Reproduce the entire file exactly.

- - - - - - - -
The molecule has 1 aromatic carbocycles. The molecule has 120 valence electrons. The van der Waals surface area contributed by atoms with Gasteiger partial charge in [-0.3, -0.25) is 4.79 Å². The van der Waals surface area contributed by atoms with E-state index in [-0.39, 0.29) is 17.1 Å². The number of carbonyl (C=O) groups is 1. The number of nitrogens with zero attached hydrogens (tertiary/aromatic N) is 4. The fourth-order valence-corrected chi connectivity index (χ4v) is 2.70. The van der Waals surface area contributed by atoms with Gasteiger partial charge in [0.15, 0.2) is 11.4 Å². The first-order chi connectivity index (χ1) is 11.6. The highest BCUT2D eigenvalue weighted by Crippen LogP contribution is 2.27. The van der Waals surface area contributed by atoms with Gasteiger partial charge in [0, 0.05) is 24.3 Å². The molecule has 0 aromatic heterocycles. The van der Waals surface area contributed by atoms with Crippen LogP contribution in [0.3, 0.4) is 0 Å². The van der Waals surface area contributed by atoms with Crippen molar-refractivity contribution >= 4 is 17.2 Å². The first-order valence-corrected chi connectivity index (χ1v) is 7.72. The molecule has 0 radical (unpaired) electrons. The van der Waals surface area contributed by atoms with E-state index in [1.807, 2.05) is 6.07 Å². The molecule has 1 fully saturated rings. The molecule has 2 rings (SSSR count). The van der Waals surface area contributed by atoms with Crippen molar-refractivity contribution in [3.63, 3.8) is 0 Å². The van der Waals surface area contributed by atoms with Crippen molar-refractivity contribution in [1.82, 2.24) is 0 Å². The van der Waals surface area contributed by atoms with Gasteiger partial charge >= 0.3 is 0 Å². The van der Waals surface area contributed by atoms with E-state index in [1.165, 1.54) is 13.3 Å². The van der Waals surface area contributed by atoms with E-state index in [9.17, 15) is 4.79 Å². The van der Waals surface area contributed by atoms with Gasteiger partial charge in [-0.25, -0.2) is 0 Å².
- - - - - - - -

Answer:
The molecule has 1 aromatic carbocycles. The molecule has 120 valence electrons. The van der Waals surface area contributed by atoms with Gasteiger partial charge in [-0.3, -0.25) is 4.79 Å². The van der Waals surface area contributed by atoms with E-state index in [-0.39, 0.29) is 17.1 Å². The number of carbonyl (C=O) groups is 1. The number of nitrogens with zero attached hydrogens (tertiary/aromatic N) is 4. The fourth-order valence-corrected chi connectivity index (χ4v) is 2.70. The van der Waals surface area contributed by atoms with Gasteiger partial charge in [0.15, 0.2) is 11.4 Å². The first-order chi connectivity index (χ1) is 11.6. The highest BCUT2D eigenvalue weighted by Crippen LogP contribution is 2.27. The van der Waals surface area contributed by atoms with Gasteiger partial charge in [0, 0.05) is 24.3 Å². The molecule has 0 aromatic heterocycles. The van der Waals surface area contributed by atoms with Crippen LogP contribution in [0.3, 0.4) is 0 Å². The van der Waals surface area contributed by atoms with Crippen molar-refractivity contribution >= 4 is 17.2 Å². The first-order valence-corrected chi connectivity index (χ1v) is 7.72. The molecule has 0 radical (unpaired) electrons. The van der Waals surface area contributed by atoms with E-state index in [1.807, 2.05) is 6.07 Å². The molecule has 1 fully saturated rings. The molecule has 2 rings (SSSR count). The van der Waals surface area contributed by atoms with Crippen molar-refractivity contribution in [3.63, 3.8) is 0 Å². The van der Waals surface area contributed by atoms with Crippen molar-refractivity contribution in [1.82, 2.24) is 0 Å². The van der Waals surface area contributed by atoms with Gasteiger partial charge >= 0.3 is 0 Å². The van der Waals surface area contributed by atoms with E-state index in [1.165, 1.54) is 13.3 Å². The van der Waals surface area contributed by atoms with E-state index in [9.17, 15) is 4.79 Å². The van der Waals surface area contributed by atoms with Gasteiger partial charge in [-0.25, -0.2) is 0 Å².